Author [NL] [FR] [ES] [DE] [SE] [IT] Topic: TTSE On The Track  (Read 3627 times)

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  • Offline Collybus

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    Offline Collybus

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    TTSE On The Track
    on: May 11, 2018, 05.12 pm
    May 11, 2018, 05.12 pm
    This past Monday I participated in my first track day. This event is billed as a "Non-Sportbike Track Training" day, which took place at the Thompson Speedway in Connecticut. Ninety participants on tourers, sport-tourers, cruisers, and street bikes, very well organized and highly informative.

    There was only one other Trophy.

    Anyway, my TTSE performed beautifully. I took off the side bags and topcase, taped up all the glass and covered the speedometer so I wouldn't be distracted, slipped her into "sport" mode, and let her go. Scraped the pegs a few times until I got the body position right, but the bike was solid and stable throughout.

    The nice part was that after a day of hard riding and high tach, I could raise up the windshield, shift to "comfort" mode, loaf along at 2700 RPM with cruise control on, and enjoy the ride home.

  • Offline karl

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    Offline karl

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    Re: TTSE On The Track
    Reply #1 on: May 11, 2018, 05.42 pm
    May 11, 2018, 05.42 pm
    Would have loved to get to know my bike better there as well.  Maybe the next one.
    The Beast

  • Offline ikkieman

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    Offline ikkieman

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    Re: TTSE On The Track
    Reply #2 on: May 11, 2018, 06.51 pm
    May 11, 2018, 06.51 pm
     :017:Awesome! Don't know if I have the discipline to behave on the way home. What, with all the adrenalin rushing me on.
    And please enlighten me about not dragging your pegs anymore.
    There is nothing noble in being superior to your fellow man; true nobility is being superior to your former self.

  • Offline Collybus

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    Offline Collybus

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    Re: TTSE On The Track
    Reply #3 on: May 11, 2018, 07.15 pm
    May 11, 2018, 07.15 pm
    Thatís a big subject, but briefly: there is a finite amount of available traction at any given time. Itís use is shared between braking, accelerating, and leaning. If you are leaned over too far youíve taken away some traction that might be better used for braking or accelerating, depending on what you are trying to do. So proper body positioning is hanging off the inside of the bike, shifting the center of gravity and allowing the bike to stand a little taller. Standing taller also means the pegs, pipe and cases wonít scrape along the ground. Sounds easy, doesnít it? :)

  • Offline ikkieman

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    Offline ikkieman

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    Re: TTSE On The Track
    Reply #4 on: May 11, 2018, 07.17 pm
    May 11, 2018, 07.17 pm
    Sounds reasonable! Sounds like something worth trying.
    There is nothing noble in being superior to your fellow man; true nobility is being superior to your former self.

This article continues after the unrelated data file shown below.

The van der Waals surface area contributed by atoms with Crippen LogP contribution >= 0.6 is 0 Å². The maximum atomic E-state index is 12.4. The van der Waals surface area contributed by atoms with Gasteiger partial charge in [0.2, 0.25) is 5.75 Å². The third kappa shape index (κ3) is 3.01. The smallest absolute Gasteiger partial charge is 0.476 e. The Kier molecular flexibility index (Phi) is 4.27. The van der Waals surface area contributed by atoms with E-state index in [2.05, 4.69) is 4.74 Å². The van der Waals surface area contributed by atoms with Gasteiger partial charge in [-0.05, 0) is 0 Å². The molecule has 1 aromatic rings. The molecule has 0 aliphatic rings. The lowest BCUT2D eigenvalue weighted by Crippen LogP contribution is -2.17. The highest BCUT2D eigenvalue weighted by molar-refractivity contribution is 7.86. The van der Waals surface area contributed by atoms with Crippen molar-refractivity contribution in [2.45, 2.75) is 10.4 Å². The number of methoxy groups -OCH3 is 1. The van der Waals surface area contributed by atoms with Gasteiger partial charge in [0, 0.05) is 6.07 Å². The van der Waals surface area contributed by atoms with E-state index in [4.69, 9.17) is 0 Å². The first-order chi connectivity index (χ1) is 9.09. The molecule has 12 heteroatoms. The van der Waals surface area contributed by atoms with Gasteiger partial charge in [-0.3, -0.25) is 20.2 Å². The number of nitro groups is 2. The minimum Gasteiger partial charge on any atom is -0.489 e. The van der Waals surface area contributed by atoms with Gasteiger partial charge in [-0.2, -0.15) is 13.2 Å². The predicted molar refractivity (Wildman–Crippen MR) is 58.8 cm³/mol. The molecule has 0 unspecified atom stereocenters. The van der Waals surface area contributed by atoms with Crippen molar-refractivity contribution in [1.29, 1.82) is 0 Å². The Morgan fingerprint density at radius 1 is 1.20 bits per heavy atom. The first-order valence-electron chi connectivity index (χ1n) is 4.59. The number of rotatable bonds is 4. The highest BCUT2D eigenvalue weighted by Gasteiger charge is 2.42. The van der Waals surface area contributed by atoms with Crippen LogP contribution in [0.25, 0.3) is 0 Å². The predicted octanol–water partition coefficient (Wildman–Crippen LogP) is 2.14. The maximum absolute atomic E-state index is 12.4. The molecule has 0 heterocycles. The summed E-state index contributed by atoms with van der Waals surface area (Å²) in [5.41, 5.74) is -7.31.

• Online trophied   us

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    Re: TTSE On The Track
    Reply #5 on: May 11, 2018, 08.53 pm
    May 11, 2018, 08.53 pm
    Just don't forget the consumable elbow pads if you intend to the whole Marc Marquez thing.  I didn't know you could get that far OFF a bike and still control it until I watched him a few times.  Granted he's a little dangerous to other riders sometimes, and it gets ignored by the officials, but he CAN RIDE!
    One of the Founding Members of the Twisted Trophies

  • Offline TTSE14

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    Offline TTSE14

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    Re: TTSE On The Track
    Reply #6 on: May 14, 2018, 05.26 am
    May 14, 2018, 05.26 am
    Sounds like a good way to become a more confident and competent rider when back on the road, honing some useful survival  skills.  I believe that all of us that have many years of riding experience perceive that we are good riders; but in reality, we all can learn and improve upon whatever our skill level is.
    2014 - Trophy SE - Pacific Blue
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  • Offline janfmiller   us

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    Offline janfmiller

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    Re: TTSE On The Track
    Reply #7 on: May 16, 2018, 03.54 pm
    May 16, 2018, 03.54 pm
    A few years back when I owned a BMW i attended their rally in Johnson City Tennessee. I went to a go-fast class taught by a woman, don't recall her name, but I learned more in that hour than I had in my previous riding years.
    You have to feel that bike rise underneath you, referring to being always in the powerband and controlling your speed with the throttle, using the brakes only to slow down before a corner
    Keep your feet on the balls of your feet on the foot pegs
    Always lead with your inside elbow, this gets your body in the proper position as referred to above.
    And of course, always look down the road as far as you can see, not right in front of your front tire.
    I love high speed cornering, to me it is what motorcycling is about. This simple class increased my speed in corners about 40% I would say, and I still use these techniques everyday.
    Last Edit: May 16, 2018, 03.57 pm by janfmiller
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